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U.S. OPEN CHAMPIONSHIP MEDIA DAY
May 4, 2009
RAND JERRIS: Pleasure to welcome by telephone our nine-time USGA National Champion. He won our Junior Amateur Championship in 1991, 1992, and 1993 and followed that with victories in the U.S. Amateur in 1994, 1995 and 1996, and he is a three-time United States Open Champion having won in 2000, 2002 and 2008. It's a pleasure to welcome Tiger this morning, and we thank him for joining us on the telephone.
Tiger, thank you for joining us this morning. You are of course the defending champion, having won a very memorable championship last year at Torrey Pines. In a way you're also a double-defender having won here at Bethpage in 2002, and this being the first time we return to Bethpage. Maybe you can take us back a little bit to 2002, your memories of Bethpage, the crowds and the golf course that week.
TIGER WOODS: Yeah, actually the crowds were amazing. I think that atmosphere I don't think we have ever seen, obviously the state of our country, 9/11 happened, and everyone from that city came out and supported and wanted some type of relief.
It was exciting not just for the fans but for the players, just an incredible atmosphere and on top of that, the golf course was extremely difficult. It was bigger than we probably would have thought. It was a pretty big ballpark.
It was pretty dry, and then it rained, and then it dried out for the weekend, but it was a tremendous test.
Q. You've won a couple U.S. Opens opponent public venues. Your thoughts on your background playing in public courses and just what you think about public golf generally.
TIGER WOODS: I grew up on public golf courses, so for me, they were a vehicle for me to be able to play golf, and played all throughout southern California. Grew up on a military base, I guess that's semi-public. But still, I played a bunch of junior golf tournaments with the California Junior Golf Association, a bunch of tournaments on public golf courses, and that's basically where I did a lot of my playing. Just so happened that I won a couple of U.S. Opens on them.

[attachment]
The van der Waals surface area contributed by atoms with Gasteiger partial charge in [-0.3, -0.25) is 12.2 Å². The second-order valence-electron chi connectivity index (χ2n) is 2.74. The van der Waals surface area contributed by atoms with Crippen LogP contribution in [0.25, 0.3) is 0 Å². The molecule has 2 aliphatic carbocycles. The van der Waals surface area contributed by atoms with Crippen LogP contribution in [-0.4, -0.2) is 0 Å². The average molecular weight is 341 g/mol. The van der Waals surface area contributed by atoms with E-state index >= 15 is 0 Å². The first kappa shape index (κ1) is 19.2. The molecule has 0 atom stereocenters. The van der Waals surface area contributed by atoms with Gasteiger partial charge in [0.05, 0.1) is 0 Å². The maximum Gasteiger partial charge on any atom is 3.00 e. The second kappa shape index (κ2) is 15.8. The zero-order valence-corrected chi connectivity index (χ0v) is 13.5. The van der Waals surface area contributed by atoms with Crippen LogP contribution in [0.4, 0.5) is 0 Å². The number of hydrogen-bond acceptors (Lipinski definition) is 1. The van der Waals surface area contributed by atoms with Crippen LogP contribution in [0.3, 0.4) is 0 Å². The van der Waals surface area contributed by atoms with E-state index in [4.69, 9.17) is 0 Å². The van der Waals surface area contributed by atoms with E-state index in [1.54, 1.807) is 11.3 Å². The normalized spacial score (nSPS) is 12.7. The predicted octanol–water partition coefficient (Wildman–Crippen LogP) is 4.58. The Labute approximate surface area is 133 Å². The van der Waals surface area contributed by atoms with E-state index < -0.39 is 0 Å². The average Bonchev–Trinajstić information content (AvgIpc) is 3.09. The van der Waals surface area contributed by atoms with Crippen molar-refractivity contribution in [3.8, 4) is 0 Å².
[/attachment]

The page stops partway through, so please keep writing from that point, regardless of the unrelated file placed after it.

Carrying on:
Q. What about the crowd here, they are loud; do you welcome it? How do you approach that aspect, because the people are really into the game here.
TIGER WOODS: Yeah, it was a great atmosphere when we played in 2002. The fans were truly into it. I think everyone was having a great time. If you made a putt, people went crazy. It was ton to play in front of that, because it's always fun to play in front of people who appreciate shots and are excited that the guys are playing well.
Actually back then, I think everyone was excited just to have players playing. It gave everyone a relief and a distraction from what was going on in the city.
Q. You've spoken before about how physically demanding Bethpage is; can you talk a little more about that?
TIGER WOODS: Yeah, it just a long golf course. It was long then. It wouldn't be long if we played the same yardage, obviously but they have changed it since then. They have added length. When we played, the rough was extremely high. You had to drive it straight.
The greens were bigger than what we thought going into the week, or at least I thought they would be, but just a tremendous golf course. It played long. It was fair. A couple of holes were kind of questionable, maybe the forced carry, 10 and 12, but I think they have addressed that.
But other than that, I think the golf course played extremely fair. It was right in front of you and come and get it.
Q. With a couple of near misses at the Masters and Quail Hollow, what's the state of your game right now, and what do you have to do to get it ready for Bethpage and what do you hope to get out of THE PLAYERS Championship this week?
TIGER WOODS: Hopefully get a win this week, that would be nice. No, I have a few things to work on the next few days. I didn't quite hit the ball that well yesterday, but I hit it well on Saturday afternoon. The back nine, I just need to do that a little bit more consistently.
But I've got a couple of days to work on it, that will be nice, and hopefully have it all sorted out come Thursday.
Q. You've played courses throughout the entire country. How would you compare Bethpage Black to the other courses in terms of difficulty?